The guy who met us at the airport was right there with a big sign that had my name and our school's name written clearly in English, with bold black letters. He was very friendly and immediately helped us all to get our visas. We had been instructed to bring exactly $15.00 (a ten and a five) because getting change would be difficult. Luckily I had two tens because they didn't want to take the first one that I offered them as it was a bit crinkly and less than perfect. We were guided to our luggage pickup location and then handed off to another person who guided us through the throng of eager welcomers to a place outside where we were led by a third person to our bus. The sheer number of people waiting at the airport was unlike anything that I've ever seen in any public space at any time in my life.

The variety of clothing types, the rich and multi-colored fabrics, the chatter in standard Arabic and several different dialects all at once was at once overwhelming and enchanting. There is a unique scent in the air that is not at all unpleasant, just identifiable and special.

The ride in the bus was really extraordinary. We seemed to be going at light speed through a maze of cars, motorcycles and pedestrians. It reminded me of being in a school of small fish that had just been rushed by a group of predators, who themselves were being chased by even larger meat eaters. Motorcycles with Kentucky Fried Chicken and Chili's placards written in Arabic and English, as well as the less recognizable homegrown delivery restaurants, mixed effortlessly with the hordes of black and white taxicabs, private cars driven by jaded-looking older women, and souped up BMW's driven by hip looking twenty-somethings wearing finely tailored suits.

All were driving without stopping or even slowing down at all for the pedestrians who were crossing the tumultuous streets constantly, weaving slowly through the non-stop traffic, seemingly oblivious to the chaos all around them. The drivers didn't pause once, not for the women and children, not for the ambulance wailing close behind. We heard the approaching siren blaring, and eventually a voice over a loud speaker from the ambulance repeating over and over in Arabic: "Move towards the right! Move towards the right! We have injured! Move to the right!" Our taxicab driver explained in dialect that nobody who leaves in an ambulance in Cairo with serious injuries lives to see the hospital, "because, as you can see, the traffic in Cairo is a catastrophe."

We arrived first at the apartment where the women who are with us would be staying. The bus stopped on the side of the street where it joined with another side street. The woman who was responsible for getting us settled into our new homes got out of the bus and motioned for a few of us to start unloading the women's luggage. Visualize this, there were two rows of cars parked along the right side of this street where we stopped. We were stopped basically in what was still a moving lane of traffic, and the only way to get the women's luggage out was to dig it out from under all of the other luggage and pass it out through the back window of the bus, where the bus driver and I would catch it while standing in the street, all the while waving off every car that passed us while the drivers honked madly and swerved unsettlingly into the traffic that was still streaming by at full speed in the other lane.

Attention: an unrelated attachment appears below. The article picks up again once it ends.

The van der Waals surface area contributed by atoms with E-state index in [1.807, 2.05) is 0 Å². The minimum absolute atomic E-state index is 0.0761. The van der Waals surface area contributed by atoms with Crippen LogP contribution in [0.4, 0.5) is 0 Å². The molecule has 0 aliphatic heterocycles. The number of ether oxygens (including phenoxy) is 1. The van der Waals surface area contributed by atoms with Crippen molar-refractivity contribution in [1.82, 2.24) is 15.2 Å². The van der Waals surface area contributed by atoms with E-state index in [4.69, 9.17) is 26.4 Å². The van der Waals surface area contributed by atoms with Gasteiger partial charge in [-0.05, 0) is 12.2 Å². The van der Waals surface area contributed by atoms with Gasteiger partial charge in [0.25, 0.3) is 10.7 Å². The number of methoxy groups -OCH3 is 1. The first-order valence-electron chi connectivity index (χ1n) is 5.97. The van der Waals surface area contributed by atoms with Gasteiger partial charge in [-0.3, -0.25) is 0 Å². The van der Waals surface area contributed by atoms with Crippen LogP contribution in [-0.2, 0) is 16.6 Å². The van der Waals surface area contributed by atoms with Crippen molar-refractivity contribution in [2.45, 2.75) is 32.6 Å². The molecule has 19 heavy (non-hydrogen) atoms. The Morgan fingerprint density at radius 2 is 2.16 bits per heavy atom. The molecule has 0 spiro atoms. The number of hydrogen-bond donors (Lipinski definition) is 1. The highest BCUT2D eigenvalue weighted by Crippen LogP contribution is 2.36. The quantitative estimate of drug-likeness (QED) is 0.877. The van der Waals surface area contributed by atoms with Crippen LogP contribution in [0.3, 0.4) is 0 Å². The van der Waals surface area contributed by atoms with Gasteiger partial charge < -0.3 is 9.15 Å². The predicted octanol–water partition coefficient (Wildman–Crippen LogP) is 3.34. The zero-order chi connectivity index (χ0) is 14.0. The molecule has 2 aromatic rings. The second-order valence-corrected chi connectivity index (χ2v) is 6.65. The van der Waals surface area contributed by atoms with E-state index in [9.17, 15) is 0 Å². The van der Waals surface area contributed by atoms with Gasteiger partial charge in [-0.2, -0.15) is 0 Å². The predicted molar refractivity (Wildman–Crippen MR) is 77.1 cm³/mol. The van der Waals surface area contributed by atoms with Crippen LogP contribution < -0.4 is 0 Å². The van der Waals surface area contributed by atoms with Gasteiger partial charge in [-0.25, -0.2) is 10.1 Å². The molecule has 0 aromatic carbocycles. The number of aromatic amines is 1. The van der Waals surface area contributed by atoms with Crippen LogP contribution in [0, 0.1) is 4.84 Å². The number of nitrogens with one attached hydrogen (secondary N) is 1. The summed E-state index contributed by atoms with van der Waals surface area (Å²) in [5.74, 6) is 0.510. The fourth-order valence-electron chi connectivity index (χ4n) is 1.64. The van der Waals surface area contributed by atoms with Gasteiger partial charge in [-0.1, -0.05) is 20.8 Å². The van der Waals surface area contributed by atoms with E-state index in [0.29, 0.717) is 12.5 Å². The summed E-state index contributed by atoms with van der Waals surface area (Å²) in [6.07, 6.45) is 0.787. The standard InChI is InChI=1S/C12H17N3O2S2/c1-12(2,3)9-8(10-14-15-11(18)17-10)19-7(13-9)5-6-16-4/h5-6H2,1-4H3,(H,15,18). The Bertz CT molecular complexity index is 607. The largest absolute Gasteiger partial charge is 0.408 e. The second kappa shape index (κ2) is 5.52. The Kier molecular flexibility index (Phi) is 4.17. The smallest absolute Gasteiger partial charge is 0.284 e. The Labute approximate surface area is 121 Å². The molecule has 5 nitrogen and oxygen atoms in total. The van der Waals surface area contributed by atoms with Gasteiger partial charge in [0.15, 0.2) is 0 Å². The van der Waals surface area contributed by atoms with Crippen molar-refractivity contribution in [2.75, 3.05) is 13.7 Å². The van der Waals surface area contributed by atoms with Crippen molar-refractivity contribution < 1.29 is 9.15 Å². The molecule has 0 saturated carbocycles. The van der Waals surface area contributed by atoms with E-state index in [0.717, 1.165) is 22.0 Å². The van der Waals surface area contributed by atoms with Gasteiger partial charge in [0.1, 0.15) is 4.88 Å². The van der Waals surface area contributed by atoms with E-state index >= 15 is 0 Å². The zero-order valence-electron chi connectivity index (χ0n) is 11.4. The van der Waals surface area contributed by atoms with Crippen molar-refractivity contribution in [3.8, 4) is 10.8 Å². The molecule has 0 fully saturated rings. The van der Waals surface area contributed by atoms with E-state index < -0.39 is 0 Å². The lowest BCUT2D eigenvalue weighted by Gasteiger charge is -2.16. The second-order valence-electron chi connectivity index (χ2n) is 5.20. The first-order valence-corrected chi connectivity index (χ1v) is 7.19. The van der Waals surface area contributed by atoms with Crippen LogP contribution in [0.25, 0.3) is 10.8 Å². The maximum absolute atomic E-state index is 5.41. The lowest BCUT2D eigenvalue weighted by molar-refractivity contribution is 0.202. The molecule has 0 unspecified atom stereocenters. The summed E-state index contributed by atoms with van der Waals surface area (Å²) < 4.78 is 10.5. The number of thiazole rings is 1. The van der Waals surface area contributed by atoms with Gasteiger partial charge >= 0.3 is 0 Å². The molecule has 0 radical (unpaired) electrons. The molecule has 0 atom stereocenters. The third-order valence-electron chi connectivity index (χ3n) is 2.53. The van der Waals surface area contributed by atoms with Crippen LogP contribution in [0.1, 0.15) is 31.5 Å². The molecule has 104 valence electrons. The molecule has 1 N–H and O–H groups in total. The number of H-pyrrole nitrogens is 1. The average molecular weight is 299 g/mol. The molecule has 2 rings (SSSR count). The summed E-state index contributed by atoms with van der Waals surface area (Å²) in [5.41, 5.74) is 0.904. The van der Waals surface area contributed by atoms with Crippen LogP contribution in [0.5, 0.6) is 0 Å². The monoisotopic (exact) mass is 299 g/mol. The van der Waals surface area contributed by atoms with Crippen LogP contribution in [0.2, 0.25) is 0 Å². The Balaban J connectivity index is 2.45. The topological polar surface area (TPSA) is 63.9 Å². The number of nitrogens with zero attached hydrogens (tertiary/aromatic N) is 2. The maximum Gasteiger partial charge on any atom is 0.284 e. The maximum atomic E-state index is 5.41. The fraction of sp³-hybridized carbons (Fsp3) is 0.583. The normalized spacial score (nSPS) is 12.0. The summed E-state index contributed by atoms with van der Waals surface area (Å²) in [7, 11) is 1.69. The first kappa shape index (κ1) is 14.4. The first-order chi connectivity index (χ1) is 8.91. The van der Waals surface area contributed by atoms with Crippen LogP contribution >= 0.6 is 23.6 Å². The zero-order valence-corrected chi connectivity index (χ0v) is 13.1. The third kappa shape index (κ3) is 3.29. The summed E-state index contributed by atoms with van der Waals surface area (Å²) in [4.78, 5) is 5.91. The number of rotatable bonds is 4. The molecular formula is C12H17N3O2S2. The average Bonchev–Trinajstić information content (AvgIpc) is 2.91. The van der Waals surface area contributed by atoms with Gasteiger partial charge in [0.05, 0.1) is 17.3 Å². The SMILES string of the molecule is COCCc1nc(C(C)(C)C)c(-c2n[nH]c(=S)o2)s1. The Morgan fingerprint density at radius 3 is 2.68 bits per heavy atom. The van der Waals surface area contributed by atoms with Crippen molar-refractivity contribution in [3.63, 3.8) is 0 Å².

I now know that a human version of Frogger exists. It starts at about level 140, and you only get one quarter to play. The situation on the roads is absolutely insane. Sometimes I actually want to catch a cab (of which there are always 15 in view either pulling up next to you trying to get your attention, or driving by) just to get across the street.

On that note, I saw an Arabic cartoon version of "The Mummy" today. When the mummy turns himself into a whirlwind and is coming after the archaelogists' sidekick to capture him, the sidekick says to himself "Oh my god, I'd rather ride in a taxi than get caught in that evil wind!" That just about sums it up.

Our initial introduction to our apartments left us in awe of what is possible here with what we would consider to be a relatively small amount of money. They are posh and expansive, with fancy furniture and antique looking hard wood cabinetry along every wall. We have 3 large apartments for our 8 students, and each apartment has 3 large bedrooms, a living room, a "receiving room" a large dining room, a full-size kitchen, a master outside porch overlooking our neighborhood, as well as a private porch attached to each bedroom. Wow! We were blown away.

By the time we got to our rooms we had been traveling for over 25 hours, counting all of our flights and layovers, so we were ready to sink into our large, comfortable beds for a short night's sleep, ready to begin class first thing Sunday morning at 8:30am. (The work week here goes from Sunday = Thursday.)

I awoke at 4:40am that first Sunday morning to the beautiful sound of two muezzins singing out the call to prayer from two different locations, one very close, and one off in the distance. It seemed that they were purposely harmonizing with each other from miles apart. The sound was purely magical. That first call was followed by calls from gradually more distant locations, until about 10 minutes later, the last gorgeous notes rose gently into the air, replaced by the lively and energetic sounds of the waking birds. More bird sounds than I've heard in any city at one time, more birds than I heard on those first misty, deep green Virginia mornings that enchanted my teenage self two decades ago.
So passed the first night, and the last week has been seven days filled with more firsts than seconds. There are stories to tell, and memories to last a lifetime.